Md when we disagreed, I celled upon
y one constant friend, the North
.Star, to stand by me.
"There you are, you old North Star,"
I cried aloud. Ton want me to get
to Holland, don't you? But this Pat
O'Brien this Pat OTJrelo who calls
himself a soldier he's got a yellow
treak North Star- and he says It
cant be donel He wants me to quit
to lie down here for the Huns to
find me and take me "back to Cour
trat after all you've done. North
Star? I don't -want to follow him I
just want to follow yon because yon
yon arc taking me away from the
Hutu and this Pat O'Brien this fel
low who keeps after me all the time
and leans on my neck and wants me
to 11 down this yellow Pat O'Breln
wants me to go back to the Hons 1"
After a spell of foolish chatter Uke
tbt my tenses would corse back to
ne for a while and I would trudgt
aloni without word on til the fever
cam on ma agtla.
causb 1 fa'iramnit on WJ "rnsnegiTT
was very much tempted to lie down
then and there und call It a beat
Thin;; seemed to he sotting worse for
Kept Pulling and
That Infernal
me the farther I went, and all the
time I had before me the spectre of
that electric burrler between Belgium
and Holland, even if I ever reached
there alive. Whnt was the use of
further suffering when I would prob
ably he captured in the end nnywayf
Before giving up, however, I decided
upon one bold move. I would ap
proach one of the huuxes In the vl
clnlty and get food there or die In
the effort
I picked out a small house because
I figured there would be less likeli
hood of soldiers being billeted there.
Then I wrapped a stone In my khaki
handkerchief as u sort of camouflaged
weapon, determined to kill the occu
pant of the house, German or Belgian,
If that sten was necessary In order
to get food. I tried the well in the
yard, but It would not work, and then
I went up to the door and knocked.
It was 1 o'clock in the morning. An
old lady came to. the window and
looked out. She could not imnglne
what I was, probably, because I was
still attired In Unit old overcoat. She
save a cry and her husband and a
bor came to the door.
They could not sneak English and I
could not speak Flemish, but I pointed
to my flying coat und then to the aky
and said "Fleeer" (flier), which I
thought would tell them what I was,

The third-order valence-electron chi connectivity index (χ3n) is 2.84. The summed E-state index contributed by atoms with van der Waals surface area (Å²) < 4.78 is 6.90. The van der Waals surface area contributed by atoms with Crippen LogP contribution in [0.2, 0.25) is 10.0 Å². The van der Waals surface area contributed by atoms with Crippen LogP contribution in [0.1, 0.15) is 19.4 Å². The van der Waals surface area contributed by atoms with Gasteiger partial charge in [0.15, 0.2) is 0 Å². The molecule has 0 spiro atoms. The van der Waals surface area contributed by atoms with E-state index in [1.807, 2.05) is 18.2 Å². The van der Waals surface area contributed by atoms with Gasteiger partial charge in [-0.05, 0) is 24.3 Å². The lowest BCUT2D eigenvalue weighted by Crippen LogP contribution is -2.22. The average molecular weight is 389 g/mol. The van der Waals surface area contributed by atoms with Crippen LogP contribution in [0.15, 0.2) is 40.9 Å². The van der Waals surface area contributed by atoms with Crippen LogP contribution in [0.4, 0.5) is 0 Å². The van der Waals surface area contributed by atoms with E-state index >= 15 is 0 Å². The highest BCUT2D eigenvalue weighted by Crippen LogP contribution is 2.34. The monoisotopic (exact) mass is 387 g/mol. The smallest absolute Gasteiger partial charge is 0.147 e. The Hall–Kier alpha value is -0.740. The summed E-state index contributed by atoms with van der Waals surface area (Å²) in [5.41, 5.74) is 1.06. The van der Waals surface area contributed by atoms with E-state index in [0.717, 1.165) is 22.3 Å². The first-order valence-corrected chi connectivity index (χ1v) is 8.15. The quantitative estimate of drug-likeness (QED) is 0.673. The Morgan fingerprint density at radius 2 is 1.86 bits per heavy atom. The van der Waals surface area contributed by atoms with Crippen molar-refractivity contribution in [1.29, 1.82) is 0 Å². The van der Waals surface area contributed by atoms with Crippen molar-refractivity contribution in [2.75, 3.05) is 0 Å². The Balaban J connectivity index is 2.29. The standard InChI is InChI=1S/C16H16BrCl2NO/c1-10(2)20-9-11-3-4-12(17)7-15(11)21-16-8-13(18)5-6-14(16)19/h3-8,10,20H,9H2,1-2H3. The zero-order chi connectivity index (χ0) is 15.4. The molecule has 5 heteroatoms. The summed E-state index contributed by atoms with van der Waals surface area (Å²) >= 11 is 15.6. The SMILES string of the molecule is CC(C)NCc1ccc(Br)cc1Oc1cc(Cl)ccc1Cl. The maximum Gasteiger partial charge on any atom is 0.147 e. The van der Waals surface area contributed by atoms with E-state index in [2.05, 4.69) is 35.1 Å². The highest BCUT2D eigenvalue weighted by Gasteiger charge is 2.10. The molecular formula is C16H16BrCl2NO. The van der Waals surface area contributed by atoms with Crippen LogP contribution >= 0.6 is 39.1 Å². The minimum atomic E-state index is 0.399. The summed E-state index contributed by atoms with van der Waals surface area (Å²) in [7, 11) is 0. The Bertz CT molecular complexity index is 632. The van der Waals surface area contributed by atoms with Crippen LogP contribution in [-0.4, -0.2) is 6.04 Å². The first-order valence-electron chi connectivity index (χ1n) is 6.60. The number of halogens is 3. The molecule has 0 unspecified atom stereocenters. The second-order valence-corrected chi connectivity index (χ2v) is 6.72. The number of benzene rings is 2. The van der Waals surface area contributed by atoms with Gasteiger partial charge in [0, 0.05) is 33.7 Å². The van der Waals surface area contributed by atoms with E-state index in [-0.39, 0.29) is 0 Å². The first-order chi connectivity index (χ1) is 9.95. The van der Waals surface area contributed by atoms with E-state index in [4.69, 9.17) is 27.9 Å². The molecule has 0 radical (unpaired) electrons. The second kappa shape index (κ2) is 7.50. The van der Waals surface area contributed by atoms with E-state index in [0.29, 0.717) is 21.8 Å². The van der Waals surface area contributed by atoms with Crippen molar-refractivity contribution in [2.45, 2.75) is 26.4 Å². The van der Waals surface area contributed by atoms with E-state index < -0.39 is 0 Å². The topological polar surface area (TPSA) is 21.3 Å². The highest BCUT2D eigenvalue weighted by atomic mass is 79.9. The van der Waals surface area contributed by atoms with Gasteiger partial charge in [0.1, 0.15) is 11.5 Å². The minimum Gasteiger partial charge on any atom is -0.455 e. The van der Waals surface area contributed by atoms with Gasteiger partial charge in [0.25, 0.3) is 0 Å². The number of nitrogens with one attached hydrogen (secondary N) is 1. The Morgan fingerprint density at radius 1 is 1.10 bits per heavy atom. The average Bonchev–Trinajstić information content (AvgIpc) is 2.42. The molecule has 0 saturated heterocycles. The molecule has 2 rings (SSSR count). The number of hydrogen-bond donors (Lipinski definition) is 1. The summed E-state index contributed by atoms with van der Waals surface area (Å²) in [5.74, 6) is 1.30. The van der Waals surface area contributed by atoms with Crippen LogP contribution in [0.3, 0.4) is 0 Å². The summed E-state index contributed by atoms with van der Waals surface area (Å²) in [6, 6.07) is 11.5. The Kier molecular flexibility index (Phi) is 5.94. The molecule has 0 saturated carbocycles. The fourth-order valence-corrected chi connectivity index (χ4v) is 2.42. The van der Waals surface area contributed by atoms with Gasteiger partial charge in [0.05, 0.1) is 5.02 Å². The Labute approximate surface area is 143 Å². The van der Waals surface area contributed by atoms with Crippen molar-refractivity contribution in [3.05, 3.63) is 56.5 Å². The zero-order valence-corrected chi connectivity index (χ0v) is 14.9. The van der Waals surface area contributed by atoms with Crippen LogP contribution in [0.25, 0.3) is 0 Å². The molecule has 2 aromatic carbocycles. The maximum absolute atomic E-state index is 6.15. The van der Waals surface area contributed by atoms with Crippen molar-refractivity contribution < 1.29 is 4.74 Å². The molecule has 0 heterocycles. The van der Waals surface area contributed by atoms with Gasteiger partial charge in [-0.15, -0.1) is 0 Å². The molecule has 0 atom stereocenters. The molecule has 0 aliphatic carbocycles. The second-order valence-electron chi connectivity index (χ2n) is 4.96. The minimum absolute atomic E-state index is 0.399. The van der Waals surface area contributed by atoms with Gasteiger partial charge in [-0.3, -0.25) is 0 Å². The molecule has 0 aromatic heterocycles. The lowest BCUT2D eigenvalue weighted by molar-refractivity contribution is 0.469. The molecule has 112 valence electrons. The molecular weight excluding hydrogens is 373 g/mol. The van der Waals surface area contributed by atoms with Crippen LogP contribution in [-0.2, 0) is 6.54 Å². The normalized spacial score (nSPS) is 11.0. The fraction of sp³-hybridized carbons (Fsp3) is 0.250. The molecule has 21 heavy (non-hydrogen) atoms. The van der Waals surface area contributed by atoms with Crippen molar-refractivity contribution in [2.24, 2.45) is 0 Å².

Whether they understood or were
Intimidated by the hard-looking ap
pearance, I don't know, but certainly
It would have to be u brave old man
and boy who would start an argument
with such a villainous looking char
acter as stood before them that night I
I had not xlinvcd for a month, my
clothes were wet, torn and dirty, my
leggings were Rnne they had gotten
so honvy I had to discard them my
balr was matted and my cheeks were
flushed with fever. In my hand I
carried the rock In my handkerchief
and I made no effort to conceal It
presence or Its mission.
Anyway, they motioned me Indoors,
gave me my first hot meul in more
than a inonth ! True, It consisted only
of warm potatoes. They hod been
previously cooked, but the old woman
warmed them up In milk lu one of the
dirtiest kettles I had ever seen. I
asked for bread, but she shook her
head, although 1 think It must have
been for lack of it rather than be
cause she begmdged It to me. For
If ever a man showed he was flmlshed,
I did that night. I swallowed those
warm potatoes ravenously and I drnnk
tour glasses of wuter, one after an
other. It was the best meal I had had
since the "banquet" In the prison at
The woman of the house was prob
ably seventy-five years old and had
evidently worn wooden shoes all her
life, for she had a callous spot on the
aide of her foot the size of half a dol
lar and It looked so hard that I doubt
whether you could have driven a nail
luo It with a hammer I
As I sut there drying myself for I
was In no hurrry to leave the first
human habitation I had entered In
four, weeks I reflected on my un
happy lot and the unknown troubles
and dangers that lay ahead of me.
Here, for more than a month, I had
been leading the life of a bunted